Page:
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### 2024 Latin America University Rankings: Methodology Updates

Latin America stands out as a highly dynamic and rapidly evolving landscape in the realm of higher education. In 2016, Times Higher Education introduced its inaugural ranking, featuring 50 universities from the region. Over time, this number has seen a significant surge, reaching close to 200 universities by 2023. Moreover, the count of countries represented in the rankings has expanded from seven to 15.

This year, the methodology will undergo a refresh to better evaluate the increasingly diverse array of universities. Numerous components in the updated methodology remain consistent with the previous approach. The rankings will still be structured around the same five pillars, each assigned weights that align closely with past years. However, some pillars will undergo name changes to more accurately capture their essence. The five pillars will now be referred to as:

  • Teaching
  • Research environment (formerly known as Research)
  • Research quality (previously labeled Citations)
  • Industry (formerly denoted as Industry income)
  • International outlook

The primary alteration lies in the assessment of research quality. Previously, a single metric (citation impact) was utilized. This metric was based on the average field-weighted citation impact (FWCI) of all publications from a university. While widely accepted and understood, this metric possesses a notable drawback – its volatility, especially evident for universities with limited publication output. This volatility disproportionately impacts Latin America due to many universities in the region still in the process of enhancing their research capabilities.

This year, citation impact will be replaced with three distinct metrics:

  • Research strength (representing the 75th percentile of a university’s publication FWCI)
  • Research excellence (indicating the number of university publications within the global top 10% by FWCI)
  • Research influence (evaluating a university’s influence through a citation graph analysis)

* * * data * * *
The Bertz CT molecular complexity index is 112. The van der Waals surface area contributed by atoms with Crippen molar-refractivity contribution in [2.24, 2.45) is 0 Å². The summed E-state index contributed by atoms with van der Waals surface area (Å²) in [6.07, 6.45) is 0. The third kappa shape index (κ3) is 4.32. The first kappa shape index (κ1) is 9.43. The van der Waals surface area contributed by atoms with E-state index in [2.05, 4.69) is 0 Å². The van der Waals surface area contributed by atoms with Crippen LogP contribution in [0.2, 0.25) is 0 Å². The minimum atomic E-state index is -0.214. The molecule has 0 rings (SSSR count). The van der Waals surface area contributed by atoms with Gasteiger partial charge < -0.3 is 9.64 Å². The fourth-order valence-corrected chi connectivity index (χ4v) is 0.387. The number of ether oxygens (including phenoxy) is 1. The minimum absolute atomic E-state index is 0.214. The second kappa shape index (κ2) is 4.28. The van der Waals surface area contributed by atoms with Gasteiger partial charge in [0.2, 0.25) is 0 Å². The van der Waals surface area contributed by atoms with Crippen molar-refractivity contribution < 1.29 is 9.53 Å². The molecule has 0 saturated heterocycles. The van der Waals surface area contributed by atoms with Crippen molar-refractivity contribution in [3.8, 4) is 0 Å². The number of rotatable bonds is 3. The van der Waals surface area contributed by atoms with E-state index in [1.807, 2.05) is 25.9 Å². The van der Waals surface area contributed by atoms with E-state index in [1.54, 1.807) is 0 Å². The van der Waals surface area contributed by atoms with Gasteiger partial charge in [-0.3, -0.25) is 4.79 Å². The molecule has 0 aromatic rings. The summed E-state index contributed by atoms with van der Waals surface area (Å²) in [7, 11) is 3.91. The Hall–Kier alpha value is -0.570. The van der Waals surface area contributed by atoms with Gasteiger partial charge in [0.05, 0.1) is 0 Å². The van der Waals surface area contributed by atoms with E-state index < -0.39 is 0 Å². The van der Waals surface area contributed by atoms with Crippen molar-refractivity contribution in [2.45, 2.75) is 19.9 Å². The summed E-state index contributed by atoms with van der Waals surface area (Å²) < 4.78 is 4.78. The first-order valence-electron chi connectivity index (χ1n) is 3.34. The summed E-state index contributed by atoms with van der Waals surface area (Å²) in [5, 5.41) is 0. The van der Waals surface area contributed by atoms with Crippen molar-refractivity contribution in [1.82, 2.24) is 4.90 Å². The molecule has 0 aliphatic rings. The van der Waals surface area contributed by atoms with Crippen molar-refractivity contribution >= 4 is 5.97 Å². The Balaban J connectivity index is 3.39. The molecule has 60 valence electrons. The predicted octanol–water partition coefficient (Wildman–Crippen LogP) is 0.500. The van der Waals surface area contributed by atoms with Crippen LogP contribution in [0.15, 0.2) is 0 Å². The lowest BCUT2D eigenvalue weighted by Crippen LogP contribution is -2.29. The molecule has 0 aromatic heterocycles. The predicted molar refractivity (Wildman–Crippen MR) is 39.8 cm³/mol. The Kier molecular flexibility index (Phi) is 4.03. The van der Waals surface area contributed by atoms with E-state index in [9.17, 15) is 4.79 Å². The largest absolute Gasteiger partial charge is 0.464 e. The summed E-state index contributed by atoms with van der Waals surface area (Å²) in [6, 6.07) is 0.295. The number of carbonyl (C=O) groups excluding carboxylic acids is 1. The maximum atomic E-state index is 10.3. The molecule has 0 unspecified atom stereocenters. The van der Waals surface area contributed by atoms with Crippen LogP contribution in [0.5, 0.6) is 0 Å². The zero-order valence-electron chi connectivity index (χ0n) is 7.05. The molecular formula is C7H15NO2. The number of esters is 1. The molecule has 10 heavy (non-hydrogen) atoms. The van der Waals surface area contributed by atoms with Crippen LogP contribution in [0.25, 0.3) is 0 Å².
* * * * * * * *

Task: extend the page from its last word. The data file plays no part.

Furthermore, the industry pillar will undergo revision. A new patents metric will be introduced to gauge the number of patents referencing a university’s research output, offering fresh insights into knowledge dissemination from academia to society at large.

Another modification pertains to the evaluation of international outlook, which will now consider a country’s population size when calculating international metrics.

The rankings will continue to rely on three primary data sources: direct university submissions via the data collection portal, bibliometric data from partner Elsevier, and an academic reputation survey.

Starting from 2022, the academic reputation survey has been internally conducted to enhance control over survey responses’ quality and quantity. The number of votes allocated to Latin American universities has seen growth, surpassing 7,100 in 2022 and nearing 8,700 in 2023, with an upward trajectory anticipated.

The updated methodology is poised to offer deeper insights into regional universities, aiding them in tracking progress towards their objectives. We eagerly anticipate discussing these advancements with you at the upcoming event in Ecuador this June.

Billy Wong holds the role of principal data scientist at Times Higher Education.